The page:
Sunday, September 12, 2004

The art of making language

So. Fucking. Awesome.

I happened upon this site while googling the etymology of a suffix, which is probably one of the dorkiest phrases you have read in a good long while. (For those who are interested, munis means to acquiese or be assenting... giving an interesting insight to the words immunity and community: not assenting and assenting together, respectively).

ANYway. It's a site about building languages and words. This is something I often find myself doing, as do many poets I'm sure, but being the geek that I am I prefer to try and do it using proper etymology - taking a modular approach to words. Not too different from sampling and remixing, really.
So, naturally, I was excited to find this site. I haven't given it a real browse yet, but for what it's worth, here's a bit of the site's intro page:

Some people build model airplanes, some craft model trains and some... well, they invent model languages. Model languages can be everything from a few words of made-up slang to a rigorously developed system of interrelated imaginary tongues. It is not a hobby many people know about, since model languages cannot be flown in the park like a model airplane or displayed in full glory in the basement like a model railroad. Model languages exist on paper or in computer files and may be shared only with a few close friends or may be used to give depth to imaginary worlds read or watched by millions.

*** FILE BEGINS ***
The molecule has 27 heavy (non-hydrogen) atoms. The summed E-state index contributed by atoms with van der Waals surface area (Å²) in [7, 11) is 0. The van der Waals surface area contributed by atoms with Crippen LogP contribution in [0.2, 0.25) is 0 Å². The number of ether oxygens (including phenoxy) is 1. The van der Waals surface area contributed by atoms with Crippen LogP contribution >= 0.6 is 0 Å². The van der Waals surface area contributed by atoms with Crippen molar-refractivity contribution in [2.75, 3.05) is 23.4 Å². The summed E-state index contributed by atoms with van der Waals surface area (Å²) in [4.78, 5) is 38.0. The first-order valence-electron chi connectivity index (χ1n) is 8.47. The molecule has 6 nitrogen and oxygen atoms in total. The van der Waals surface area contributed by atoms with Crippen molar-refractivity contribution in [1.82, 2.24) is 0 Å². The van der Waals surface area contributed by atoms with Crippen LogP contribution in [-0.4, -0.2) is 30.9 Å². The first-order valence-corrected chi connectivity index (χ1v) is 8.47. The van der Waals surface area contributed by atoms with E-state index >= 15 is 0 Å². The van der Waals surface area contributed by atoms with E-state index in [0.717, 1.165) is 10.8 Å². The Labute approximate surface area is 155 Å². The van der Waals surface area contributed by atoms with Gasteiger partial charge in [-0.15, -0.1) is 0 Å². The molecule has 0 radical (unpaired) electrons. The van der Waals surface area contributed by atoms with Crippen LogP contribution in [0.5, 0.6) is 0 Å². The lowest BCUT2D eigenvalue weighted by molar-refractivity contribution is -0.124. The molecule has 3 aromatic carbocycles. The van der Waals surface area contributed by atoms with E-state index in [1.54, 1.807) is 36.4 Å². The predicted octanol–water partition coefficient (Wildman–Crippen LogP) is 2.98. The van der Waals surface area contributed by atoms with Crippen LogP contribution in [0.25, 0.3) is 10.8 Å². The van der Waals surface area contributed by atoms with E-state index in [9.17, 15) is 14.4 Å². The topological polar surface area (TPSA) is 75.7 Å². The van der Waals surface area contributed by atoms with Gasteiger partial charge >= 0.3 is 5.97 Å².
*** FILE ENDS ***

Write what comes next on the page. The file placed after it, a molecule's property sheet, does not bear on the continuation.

Millions of people have created model languages of some small scope. Many children invent their own secret vocabularies to share with friends, while teenagers may develop their own private slang to talk about the opposite sex. If few adults seem to create model languages, it is only because schools teach us that language is a formal structure, not a casual, informal world to be explored. The teaching of rigid dictionary definitions, sentence parsing and grammar dry up our interest in the wellspring of language.

Model languages demystify and demythologize the study of language. For too often, our desire to learn to express ourselves with language, to create new words, has been suppressed in favor of rigid conformance to the norm.


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